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=Users Basic Security Guide=

=Sniffer Attacks=
Assembled/Written by reptile
The c0re team

Note: This is a small paper i wrote up on Sniffer Attacks. Hopefully the

reader will get a better idea of how hackers can use this method to steal
data from a network and how it may be prevented. In no way was this paper
written in a technical manner. It was written for the newbie in mind. :)

---------> Users Basic Security Guide : Sniffer Attacks

1. Introduction To Sniffing Attacks

2. Sniffer Attack against TCP
3. Prevention of Sniffer attacks
4. The Masquerade Attack

Section 1: -> Introduction To Sniffing Attacks

"Sniffing" is observing packets passing by on a network. Sniffing is a

popular way to steal data from a network, usually in form of passwords,
ID names, etc. Passive attacks using this method has become frequent on
the internet. The person who is sniffing a network obtains data by
actually sniffing the network for packets. The data is usually cached
thus hackers look for user ID and the password of a legitimate user and
uses the user's information to log on to the network.Once logged into the
network, the hacker sniffs transmissions of packets. With this method the
hacker can gather needed information about the network.

Section 2: -> Sniffer Attack against the Transport Control Protocol

There is a method hackers use in which the attack lets a hacker redirect
the TCP stream through the hacker's machine. Once the hacker has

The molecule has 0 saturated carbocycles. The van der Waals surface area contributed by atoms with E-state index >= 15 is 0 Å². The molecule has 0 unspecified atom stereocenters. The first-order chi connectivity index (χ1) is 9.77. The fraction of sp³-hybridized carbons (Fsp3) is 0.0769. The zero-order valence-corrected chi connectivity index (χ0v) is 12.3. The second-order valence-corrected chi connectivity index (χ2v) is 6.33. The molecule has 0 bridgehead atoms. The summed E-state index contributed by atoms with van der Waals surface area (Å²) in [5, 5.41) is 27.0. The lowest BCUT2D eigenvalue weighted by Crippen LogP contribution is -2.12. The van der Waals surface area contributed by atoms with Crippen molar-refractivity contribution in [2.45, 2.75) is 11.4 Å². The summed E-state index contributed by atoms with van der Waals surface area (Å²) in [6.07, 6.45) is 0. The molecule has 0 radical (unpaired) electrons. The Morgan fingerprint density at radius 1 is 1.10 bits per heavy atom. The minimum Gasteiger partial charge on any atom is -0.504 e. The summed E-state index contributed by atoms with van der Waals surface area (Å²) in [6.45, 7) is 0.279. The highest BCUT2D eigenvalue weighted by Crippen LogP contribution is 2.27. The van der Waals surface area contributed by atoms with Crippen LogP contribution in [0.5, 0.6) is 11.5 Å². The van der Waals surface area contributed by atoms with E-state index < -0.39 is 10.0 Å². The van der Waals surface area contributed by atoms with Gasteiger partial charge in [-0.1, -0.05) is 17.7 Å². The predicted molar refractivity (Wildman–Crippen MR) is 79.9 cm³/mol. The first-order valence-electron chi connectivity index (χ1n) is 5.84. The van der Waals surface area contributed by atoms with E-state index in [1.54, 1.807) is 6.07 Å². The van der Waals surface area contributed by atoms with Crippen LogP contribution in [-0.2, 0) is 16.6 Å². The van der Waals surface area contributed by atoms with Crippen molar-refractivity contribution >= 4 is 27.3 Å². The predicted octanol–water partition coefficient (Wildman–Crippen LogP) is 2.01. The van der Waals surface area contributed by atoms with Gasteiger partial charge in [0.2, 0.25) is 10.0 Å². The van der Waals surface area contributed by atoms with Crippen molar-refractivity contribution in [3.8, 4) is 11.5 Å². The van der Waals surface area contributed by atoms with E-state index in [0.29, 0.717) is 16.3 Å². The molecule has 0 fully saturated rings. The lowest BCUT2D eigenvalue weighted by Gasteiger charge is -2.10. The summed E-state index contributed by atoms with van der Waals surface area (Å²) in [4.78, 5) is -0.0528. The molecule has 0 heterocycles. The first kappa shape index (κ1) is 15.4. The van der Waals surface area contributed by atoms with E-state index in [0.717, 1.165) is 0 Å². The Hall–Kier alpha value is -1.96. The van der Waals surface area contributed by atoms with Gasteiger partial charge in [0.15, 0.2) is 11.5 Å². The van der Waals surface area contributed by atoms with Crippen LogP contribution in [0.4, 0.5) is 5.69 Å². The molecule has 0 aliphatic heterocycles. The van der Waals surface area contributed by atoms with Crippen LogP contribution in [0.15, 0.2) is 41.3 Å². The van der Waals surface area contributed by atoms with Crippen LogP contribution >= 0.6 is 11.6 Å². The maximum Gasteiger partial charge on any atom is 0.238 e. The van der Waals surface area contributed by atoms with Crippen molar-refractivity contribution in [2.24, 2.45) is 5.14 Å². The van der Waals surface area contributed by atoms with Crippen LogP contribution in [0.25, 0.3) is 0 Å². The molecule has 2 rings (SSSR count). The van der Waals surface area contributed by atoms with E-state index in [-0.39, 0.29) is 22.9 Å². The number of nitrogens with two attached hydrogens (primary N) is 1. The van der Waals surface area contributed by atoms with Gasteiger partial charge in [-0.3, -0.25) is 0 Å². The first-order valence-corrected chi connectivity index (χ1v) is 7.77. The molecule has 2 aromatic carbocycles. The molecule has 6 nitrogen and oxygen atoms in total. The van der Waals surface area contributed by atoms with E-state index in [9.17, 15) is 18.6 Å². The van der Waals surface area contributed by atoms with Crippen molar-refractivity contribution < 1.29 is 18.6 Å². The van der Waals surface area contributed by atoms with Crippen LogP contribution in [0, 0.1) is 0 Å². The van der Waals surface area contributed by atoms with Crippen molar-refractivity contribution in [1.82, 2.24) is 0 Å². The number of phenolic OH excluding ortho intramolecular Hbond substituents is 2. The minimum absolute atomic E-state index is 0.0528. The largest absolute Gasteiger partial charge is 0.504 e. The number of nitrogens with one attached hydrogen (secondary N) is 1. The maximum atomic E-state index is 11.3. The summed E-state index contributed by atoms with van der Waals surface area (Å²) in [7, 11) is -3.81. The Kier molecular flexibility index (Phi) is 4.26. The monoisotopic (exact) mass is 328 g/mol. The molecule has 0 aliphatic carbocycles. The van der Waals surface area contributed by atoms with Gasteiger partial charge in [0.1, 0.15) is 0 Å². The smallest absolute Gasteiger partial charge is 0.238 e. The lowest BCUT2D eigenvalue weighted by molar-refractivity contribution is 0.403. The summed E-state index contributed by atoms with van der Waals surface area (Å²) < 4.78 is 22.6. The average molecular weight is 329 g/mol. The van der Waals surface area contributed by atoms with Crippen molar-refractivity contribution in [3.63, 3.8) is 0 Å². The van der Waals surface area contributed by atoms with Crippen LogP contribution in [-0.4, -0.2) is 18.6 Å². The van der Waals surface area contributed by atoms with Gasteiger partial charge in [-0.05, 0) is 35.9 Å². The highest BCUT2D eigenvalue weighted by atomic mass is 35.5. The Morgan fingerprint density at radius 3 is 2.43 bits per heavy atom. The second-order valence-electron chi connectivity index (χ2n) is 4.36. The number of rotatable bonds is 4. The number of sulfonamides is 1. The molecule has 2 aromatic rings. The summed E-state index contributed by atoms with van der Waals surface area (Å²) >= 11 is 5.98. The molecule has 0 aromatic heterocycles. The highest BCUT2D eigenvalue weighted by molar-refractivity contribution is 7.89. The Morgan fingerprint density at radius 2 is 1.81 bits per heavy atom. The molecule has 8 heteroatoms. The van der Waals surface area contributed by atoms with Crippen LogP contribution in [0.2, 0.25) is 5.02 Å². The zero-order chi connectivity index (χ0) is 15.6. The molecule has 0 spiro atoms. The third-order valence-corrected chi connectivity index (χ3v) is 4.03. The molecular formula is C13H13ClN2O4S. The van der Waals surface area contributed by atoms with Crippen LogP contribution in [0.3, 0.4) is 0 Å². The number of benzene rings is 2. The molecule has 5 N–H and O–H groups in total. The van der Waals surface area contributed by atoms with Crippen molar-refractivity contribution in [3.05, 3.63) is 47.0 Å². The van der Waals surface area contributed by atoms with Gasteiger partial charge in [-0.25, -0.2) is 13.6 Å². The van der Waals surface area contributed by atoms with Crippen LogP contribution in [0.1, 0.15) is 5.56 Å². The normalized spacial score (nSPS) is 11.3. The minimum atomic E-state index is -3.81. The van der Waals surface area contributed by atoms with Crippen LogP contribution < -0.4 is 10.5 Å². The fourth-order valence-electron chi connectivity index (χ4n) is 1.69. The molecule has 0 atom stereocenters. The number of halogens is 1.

redirected the TCP stream, the hacker can bypass a systems protection.
(eg: one-time password, Ticketing auth). Remember that a Transport Control
Protocol packet may travel over many systems before reaching the
destination system. With a sniffer and a generator a person could easily
access many packets.

Section 3: -> Prevention of Sniffer attacks

Some ways System Administrators can prevent this kind of attack is to be

tight on security. Identification schemes is one way. one-time password or
ticketing authentication are some. They ensure corporate systems are
protected from Internet attacks. Deploy a firewall between these systems
and the Internet to guard against network scans and intrusions. Although
these methods may make it more difficult for the hacker, both methods
risk attack. My advice is to encrypt and sign the data stream. There are
programs out there that provide encrypted TCP streams.

Section 4: -> The Masquerade Attack

The Masquerade attack is when a hacker initiates a session by sending a

SYN packet to a server using the clients IP address as the source address.
If it is a trusted host the server will acknowledge the SYN packet with a
SYN/ACK packet. The hacker will then acknowledge the servers SYN/ACK packet
with his own. As long as the hacker can predict the SYN/ACK packet it
therefore can acknowledge it. The hacker cannot recieve the data from the
server but he can send data which is enough to compromise the host.

Also if the host is offline the hacker cannot use this attack to establish
a full TCP connection with the server. This method is good because the
attack is invincible to the user.